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There are two primary causes of strokes. The first is called an ischemic stroke, where a blocked artery cuts off blood flow to an area of the brain. The second type of stroke is called a hemorrhagic stroke, where a burst or leaking blood vessel results in a dangerous clot inside the brain tissue. This intracerebral hemorrhage (ICH) is the deadliest stroke sub-type, with a one-month mortality rate as high as 52%. Due to the potential cortical disruption caused by craniotomy, conservative management (“watchful waiting”) has historically been the accepted method of treatment. With the development ASPIHRE (A Surgical Platform for Intracerebral Hemorrhage Robotic Evacuation) a better method is on the way.


ASPIHRE is the first-ever concentric tube robot that uses off-the-shelf plastic tubes for magnetic-resonance (MR) guided ICH blood clot evacuation. This new technology uses pneumatic motors commanded by Galil’s DMC-4163 six-axis motion controller and an external Festo pneumatic flow control valves. Galil's+/-10V motor command output is externally conditioned to 0-10V for the Festo valves (5V = no flow). The valves provide compressed air to the MR-safe pneumatic motors. These motors are capable of up to 11,000 rpm. To overcome the limited motor torque, 100:1 gear reducers link the motors to the tube feed/rotate mechanisms. Position data is acquired from quadrature encoders mounted after the gear reducers. The concentric tube robot is affixed to the patient skull via a custom-printed mounting bracket. See Figure 1.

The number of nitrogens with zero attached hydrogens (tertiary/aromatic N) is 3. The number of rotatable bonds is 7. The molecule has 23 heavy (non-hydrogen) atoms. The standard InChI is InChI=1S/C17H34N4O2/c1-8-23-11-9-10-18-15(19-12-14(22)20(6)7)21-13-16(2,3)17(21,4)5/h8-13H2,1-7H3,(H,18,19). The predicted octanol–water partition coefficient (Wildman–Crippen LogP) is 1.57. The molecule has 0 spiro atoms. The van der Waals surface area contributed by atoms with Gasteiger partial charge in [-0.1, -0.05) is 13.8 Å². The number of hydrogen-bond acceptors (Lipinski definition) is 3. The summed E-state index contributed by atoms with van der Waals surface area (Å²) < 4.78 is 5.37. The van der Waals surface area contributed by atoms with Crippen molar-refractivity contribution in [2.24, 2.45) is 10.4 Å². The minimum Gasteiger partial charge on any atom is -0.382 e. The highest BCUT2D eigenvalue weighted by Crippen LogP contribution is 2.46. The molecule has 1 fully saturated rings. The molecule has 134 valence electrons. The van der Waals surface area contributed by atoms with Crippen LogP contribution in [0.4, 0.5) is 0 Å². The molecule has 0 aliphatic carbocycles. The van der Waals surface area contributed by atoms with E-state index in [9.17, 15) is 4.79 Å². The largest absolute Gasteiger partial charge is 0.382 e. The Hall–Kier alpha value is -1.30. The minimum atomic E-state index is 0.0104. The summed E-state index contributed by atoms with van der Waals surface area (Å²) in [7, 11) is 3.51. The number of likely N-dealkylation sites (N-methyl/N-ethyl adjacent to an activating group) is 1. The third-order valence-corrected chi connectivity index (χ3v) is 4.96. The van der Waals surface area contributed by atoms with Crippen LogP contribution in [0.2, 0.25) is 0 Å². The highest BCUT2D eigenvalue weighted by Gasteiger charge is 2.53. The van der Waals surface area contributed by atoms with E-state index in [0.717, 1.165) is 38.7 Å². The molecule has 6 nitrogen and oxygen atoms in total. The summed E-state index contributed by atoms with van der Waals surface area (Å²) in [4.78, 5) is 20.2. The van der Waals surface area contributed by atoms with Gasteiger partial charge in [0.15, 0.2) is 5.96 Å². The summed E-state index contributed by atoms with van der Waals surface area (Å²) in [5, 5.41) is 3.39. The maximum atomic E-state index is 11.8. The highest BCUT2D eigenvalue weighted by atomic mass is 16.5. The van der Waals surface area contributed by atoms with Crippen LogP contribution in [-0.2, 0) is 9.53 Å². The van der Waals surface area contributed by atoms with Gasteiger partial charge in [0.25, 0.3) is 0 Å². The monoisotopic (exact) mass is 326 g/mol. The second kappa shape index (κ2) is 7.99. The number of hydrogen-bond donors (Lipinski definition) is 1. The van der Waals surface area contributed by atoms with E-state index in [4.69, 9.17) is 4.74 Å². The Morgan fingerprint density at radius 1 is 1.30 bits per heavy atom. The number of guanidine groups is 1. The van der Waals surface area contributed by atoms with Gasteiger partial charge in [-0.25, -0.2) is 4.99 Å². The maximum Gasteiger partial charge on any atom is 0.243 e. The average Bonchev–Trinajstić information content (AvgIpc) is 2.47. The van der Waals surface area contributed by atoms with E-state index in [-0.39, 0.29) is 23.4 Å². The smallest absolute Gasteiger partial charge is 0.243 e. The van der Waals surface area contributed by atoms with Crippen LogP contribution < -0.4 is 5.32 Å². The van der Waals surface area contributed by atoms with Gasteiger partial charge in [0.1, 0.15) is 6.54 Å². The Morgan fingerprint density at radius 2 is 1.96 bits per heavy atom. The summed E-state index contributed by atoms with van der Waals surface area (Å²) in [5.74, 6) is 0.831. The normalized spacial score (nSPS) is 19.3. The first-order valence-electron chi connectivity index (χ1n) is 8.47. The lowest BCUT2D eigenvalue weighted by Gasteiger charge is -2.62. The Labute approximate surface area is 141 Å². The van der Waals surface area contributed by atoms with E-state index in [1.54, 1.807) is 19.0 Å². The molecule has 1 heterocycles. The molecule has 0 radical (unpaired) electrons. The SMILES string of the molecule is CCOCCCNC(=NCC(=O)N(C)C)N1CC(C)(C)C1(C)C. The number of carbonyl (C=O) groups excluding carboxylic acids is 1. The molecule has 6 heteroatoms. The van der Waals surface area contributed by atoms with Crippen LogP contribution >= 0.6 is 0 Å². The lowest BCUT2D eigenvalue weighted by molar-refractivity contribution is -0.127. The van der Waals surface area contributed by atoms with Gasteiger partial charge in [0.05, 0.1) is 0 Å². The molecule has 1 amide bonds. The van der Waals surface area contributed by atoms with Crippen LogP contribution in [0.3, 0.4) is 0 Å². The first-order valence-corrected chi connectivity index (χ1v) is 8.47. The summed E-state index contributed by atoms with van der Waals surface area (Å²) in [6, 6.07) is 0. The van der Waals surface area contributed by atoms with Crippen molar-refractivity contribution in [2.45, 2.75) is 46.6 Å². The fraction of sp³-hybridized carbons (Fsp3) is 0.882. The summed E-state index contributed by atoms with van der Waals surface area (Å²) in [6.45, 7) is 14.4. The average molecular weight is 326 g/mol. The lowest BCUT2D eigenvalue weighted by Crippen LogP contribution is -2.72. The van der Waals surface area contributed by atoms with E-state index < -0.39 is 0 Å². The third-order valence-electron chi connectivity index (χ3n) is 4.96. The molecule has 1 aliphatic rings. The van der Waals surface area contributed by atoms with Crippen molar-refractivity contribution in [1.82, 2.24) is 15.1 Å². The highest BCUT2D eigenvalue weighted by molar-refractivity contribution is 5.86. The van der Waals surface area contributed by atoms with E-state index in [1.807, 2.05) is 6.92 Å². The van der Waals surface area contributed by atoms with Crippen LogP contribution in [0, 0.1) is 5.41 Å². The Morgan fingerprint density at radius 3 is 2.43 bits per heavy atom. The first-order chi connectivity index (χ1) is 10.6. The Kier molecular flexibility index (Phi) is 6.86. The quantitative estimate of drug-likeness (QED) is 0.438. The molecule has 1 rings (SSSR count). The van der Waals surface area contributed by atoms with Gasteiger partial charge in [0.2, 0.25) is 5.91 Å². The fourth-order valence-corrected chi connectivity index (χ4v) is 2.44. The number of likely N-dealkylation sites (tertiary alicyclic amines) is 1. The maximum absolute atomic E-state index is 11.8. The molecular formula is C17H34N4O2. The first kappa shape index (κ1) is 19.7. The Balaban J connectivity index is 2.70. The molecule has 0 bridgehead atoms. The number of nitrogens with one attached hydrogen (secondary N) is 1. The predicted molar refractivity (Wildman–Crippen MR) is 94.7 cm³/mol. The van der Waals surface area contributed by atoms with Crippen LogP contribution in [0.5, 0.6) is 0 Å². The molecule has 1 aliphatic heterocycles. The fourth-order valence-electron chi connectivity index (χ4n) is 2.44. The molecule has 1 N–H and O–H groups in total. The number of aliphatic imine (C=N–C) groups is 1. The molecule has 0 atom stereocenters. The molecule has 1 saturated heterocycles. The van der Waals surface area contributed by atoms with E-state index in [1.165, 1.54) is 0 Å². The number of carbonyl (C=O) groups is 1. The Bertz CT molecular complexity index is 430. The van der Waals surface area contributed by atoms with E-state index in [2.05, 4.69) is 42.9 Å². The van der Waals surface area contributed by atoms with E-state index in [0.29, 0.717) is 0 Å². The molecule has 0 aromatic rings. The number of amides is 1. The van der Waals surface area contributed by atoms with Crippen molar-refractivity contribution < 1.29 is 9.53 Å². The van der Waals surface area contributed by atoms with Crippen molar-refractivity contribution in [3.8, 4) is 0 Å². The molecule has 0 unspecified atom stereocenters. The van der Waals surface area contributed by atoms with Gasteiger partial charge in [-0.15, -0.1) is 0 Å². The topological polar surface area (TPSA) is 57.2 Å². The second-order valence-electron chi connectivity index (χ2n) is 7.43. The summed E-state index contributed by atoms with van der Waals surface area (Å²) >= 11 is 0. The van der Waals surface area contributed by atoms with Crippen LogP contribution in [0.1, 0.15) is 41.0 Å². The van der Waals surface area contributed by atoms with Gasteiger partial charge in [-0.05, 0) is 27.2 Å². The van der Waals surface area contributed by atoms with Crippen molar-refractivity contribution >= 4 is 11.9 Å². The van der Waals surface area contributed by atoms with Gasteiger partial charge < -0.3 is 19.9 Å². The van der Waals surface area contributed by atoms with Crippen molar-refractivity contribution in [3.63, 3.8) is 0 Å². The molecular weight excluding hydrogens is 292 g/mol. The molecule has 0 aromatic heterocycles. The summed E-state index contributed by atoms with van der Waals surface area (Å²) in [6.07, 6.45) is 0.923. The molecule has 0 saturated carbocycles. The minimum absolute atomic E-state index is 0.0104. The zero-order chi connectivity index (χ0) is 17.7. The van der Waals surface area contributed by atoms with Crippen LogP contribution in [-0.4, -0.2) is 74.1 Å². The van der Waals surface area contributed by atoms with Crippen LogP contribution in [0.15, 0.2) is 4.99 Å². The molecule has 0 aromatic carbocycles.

Figure 1 – Proposed MR-Conditional Concentric Tube Robot



The six pneumatic motors rotate and extend the concentric tube robot's inner and outer tubes in order to follow a predetermined path and access the hematoma. An MRI machine is used to visualize the location of both the clot and the concentric tube robot during use. Adjustments are possible along the insertion path. Once the clot is reached, a technician is able to manipulate the robot in such a way to allow suction evacuation of the blood clot.


Prior to the operation, a path for the concentric tube robot is developed based on data from the MRI scans. During the operation, MATLAB software (a programming language and numeric computing environment) uses inverse kinematics to compute motor position data for the Galil DMC-4163. Once position data is calculated, MATLAB transmits a sequence of PA commands to the Galil to ensure a safe motion path. The straight outer tube is first put into position, followed by the curved inner tube. Due to the physical characteristics of the concentric tube robot, it is also necessary for MATLAB to use encoder data from the Galil to dynamically adjust PID motor tuning values at 100 Hz based on a user-developed outer control loop. Real-time adjustments to the concentric tube robot's position are determined by a lab technician as they monitor the operation in MRI scans. See Figure 2.


Figure 2 – Procedural Setup in the MRI Scanner and Control Room



The goal of this very important project is to create a system that not only results in adequate evacuation of a blood clot, but also reduces the destruction of adjacent brain tissue. The ASPIHRE team has demonstrated the efficacy of this technology with a gelatin test subject. While there is still work to be done before the technology moves to a clinical trial stage, the results are promising!